A myofascial trigger point is a hypersensitive nodule found within a taut band of skeletal muscle or fascia. Other words, trigger points are knots that can be felt by touching. Palpation of these nodules reveals an area of harder than normal muscle consistency.
There are two basic classifications of trigger points: active and latent.
An Active trigger point causes pain at rest, and firm pressure applied over the point usually causes more pain. An Active Trigger Point is tender to palpation with a referred pain pattern that is similar to the patient’s pain complaint. The pain is often described as spreading or radiating. The place where you feel the pain is not necessarily the source or cause.
Here, the pain over the forehead and eye actually comes from a trigger point on the Sternocleidomastoid Muscle.
A Latent trigger point only exhibits pain when compressed, and it does not refer pain to other areas of the body.
Both active and latent trigger points are known to be a major cause of stiff joints and restricted range of motion.
The purpose of Neuromuscular Therapy (trigger point therapy) is to eliminate pain and to re-educate the muscles to perform pain-free habits.
After several treatments, the swelling, stiffness and pain are reduced, range of motion is increased, tension is relieved, and circulation, flexibility and coordination are improved.
Deep Tissue Massage is a form of bodywork that aims to relieve tension in the deeper layers of tissue in the body.
Deep Tissue Massage is a highly effective method for releasing chronic stress areas due to misalignment, repetitive motions, and past lingering injuries.
Due to the nature of the deep tissue work, open communication during the session is crucial to make sure you don’t get too uncomfortable.
Keep in mind that soreness is pretty common after the treatment, and that plenty of water should be ingested to aid with the flushing and removal of toxins that will have been released from the deep tissue during the session.
Proprioceptive Neuromuscular Facilitation is a technique used to increase range of motion, decrease sensitivity and increase strength and coordination.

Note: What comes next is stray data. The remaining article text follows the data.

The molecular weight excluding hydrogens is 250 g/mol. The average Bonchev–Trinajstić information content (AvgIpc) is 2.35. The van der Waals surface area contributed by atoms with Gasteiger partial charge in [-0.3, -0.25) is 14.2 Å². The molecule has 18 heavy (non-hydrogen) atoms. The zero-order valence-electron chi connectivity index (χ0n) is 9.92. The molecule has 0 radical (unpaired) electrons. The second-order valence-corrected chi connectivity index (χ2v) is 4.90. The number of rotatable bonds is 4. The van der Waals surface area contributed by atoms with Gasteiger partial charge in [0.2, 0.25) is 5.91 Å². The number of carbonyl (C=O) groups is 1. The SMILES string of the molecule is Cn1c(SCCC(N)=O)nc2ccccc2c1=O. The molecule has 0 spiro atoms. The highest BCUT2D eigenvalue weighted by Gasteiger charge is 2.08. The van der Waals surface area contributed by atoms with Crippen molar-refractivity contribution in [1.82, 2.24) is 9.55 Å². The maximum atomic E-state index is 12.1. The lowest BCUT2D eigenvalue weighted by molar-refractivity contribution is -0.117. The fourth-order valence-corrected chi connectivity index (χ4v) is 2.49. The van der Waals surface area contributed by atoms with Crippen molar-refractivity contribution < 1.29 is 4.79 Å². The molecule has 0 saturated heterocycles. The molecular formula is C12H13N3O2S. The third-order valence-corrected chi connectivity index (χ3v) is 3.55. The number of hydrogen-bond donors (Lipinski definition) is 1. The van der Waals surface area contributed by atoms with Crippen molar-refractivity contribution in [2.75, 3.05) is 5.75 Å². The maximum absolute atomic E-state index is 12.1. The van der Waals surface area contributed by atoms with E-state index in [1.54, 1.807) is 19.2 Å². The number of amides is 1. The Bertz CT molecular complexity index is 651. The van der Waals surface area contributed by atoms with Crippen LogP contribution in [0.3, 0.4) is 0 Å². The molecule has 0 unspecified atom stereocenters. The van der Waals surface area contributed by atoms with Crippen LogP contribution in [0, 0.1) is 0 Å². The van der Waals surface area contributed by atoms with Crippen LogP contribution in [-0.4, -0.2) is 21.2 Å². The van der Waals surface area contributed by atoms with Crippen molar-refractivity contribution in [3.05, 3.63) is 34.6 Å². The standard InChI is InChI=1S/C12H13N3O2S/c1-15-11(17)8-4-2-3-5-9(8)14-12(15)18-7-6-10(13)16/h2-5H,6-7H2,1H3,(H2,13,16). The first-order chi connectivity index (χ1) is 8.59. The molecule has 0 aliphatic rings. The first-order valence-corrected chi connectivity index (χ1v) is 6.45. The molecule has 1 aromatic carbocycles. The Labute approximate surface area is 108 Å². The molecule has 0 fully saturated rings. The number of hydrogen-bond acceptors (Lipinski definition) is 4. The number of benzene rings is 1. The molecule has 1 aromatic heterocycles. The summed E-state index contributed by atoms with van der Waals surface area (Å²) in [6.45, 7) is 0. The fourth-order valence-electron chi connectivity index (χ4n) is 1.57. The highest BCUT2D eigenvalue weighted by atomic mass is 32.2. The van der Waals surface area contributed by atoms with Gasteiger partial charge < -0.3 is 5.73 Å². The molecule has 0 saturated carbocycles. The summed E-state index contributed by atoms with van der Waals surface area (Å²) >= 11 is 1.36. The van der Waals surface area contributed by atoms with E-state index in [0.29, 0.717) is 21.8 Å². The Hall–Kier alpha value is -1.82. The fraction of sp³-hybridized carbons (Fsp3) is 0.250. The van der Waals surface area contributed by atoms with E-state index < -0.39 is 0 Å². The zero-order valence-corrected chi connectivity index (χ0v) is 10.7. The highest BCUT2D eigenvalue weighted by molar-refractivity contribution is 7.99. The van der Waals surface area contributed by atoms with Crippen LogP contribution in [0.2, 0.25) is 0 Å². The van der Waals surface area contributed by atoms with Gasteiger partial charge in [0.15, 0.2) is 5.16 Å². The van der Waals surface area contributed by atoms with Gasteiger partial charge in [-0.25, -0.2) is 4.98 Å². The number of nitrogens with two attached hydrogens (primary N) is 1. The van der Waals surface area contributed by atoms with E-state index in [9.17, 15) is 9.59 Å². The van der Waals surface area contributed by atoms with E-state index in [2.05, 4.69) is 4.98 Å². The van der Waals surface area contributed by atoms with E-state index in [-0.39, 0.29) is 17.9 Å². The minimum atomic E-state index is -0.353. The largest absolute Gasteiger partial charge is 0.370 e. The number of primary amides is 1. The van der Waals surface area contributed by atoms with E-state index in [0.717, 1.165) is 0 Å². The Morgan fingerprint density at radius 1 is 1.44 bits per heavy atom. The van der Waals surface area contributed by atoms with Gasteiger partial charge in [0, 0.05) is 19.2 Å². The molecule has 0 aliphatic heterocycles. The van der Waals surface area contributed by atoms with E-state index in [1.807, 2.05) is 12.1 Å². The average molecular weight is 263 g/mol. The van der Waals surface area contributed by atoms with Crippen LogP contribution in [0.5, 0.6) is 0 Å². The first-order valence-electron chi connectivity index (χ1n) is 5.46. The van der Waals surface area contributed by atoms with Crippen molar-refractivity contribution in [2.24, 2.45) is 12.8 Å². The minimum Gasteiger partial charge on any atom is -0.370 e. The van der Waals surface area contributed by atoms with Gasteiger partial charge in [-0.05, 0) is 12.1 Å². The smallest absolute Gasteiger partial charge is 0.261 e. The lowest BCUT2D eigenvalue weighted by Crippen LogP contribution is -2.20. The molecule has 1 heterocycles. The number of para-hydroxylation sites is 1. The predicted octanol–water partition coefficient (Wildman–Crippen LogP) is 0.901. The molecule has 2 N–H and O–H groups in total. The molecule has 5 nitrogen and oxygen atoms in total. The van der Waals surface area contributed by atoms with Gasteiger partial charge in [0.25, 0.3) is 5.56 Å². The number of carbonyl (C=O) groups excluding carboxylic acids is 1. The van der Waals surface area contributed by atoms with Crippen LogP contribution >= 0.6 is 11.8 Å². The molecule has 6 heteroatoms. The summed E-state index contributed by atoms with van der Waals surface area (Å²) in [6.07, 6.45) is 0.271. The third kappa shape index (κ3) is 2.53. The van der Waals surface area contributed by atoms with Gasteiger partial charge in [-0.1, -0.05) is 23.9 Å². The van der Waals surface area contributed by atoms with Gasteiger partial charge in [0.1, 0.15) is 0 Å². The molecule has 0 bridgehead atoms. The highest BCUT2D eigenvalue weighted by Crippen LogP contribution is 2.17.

One of PNF technique is HOLD- RELAX stretch.
The client is asked to contract the muscle group, while the therapist offer resistance.
The client holds the muscle in an isometric contraction in which no joint movement occurs and muscle length remains unchanged.
The client is than instructed to relax, and therapist passively stretch the muscle.
Instrument-Assisted Soft-Tissue Mobilization (IASTM) is an evidence-based manual therapy treatment using a stainless device to break down fascial scar tissues that surround muscle fibers and connective tissues of the body (Graston Technique, 2020). The concept of using metallic instruments for therapeutic purposes stemmed from ancient Greece and Rome when the “strigil” was used to scrape the skin clean in bathhouses, leading to the modern-day use of metallic instruments like Graston® tools in therapy settings (Kim, Sung, & Lee, 2017).
Additionally, IASTM also originated from a traditional Chinese manual therapy called “gua sha,” which means to scrape the skin using therapeutic instruments for a specific redness on the skin that increases blood and oxygen flow to the soft tissues to reduce sickness such as headaches and migraines (Kim, Sung & Lee, 2017). These two ideas of scraping the soft tissues with a metallic device lead to the modern-day IASTM therapy often known as the “Graston® technique” (Kim, Sung & Lee, 2017). The Graston technique was refined by David Graston in the late 1980s from the treatment idea by English orthopedist James Cyriax of crossing muscle fibers in massage therapy to alleviate muscle tension (Myofascial Correction, 2020). The IASTM instruments in therapy treatment are thought to benefit the client through deeper penetration, while also benefiting the clinician by reducing the demand and potential wear-and-tear on the hands. It is also believed to allow greater vibrations to be felt than through manual therapy which allows the clinician to detect any atypical areas that require greater focus (Cheatham, Lee, Cain, & Baker, 2016). The different tools and techniques in IASTM serve to provide patients with the best-individualized results, whether it is a large area on the back that requires tension relief due to lower back pain, or small areas on the palm of the hand from the stress of constant use of the thumb muscles (Lee, Lee, & Oh, 2016). The IASTM instruments should be applied parallel and perpendicular to the muscle fibers at a 45° angle for approximately 20-seconds or the amount of time necessary for the individualized treatment (Lee, Lee, & Oh, 2016). The selection of tools depends on the area on the body that is being worked on and the patient’s ability to receive IASTM treatment.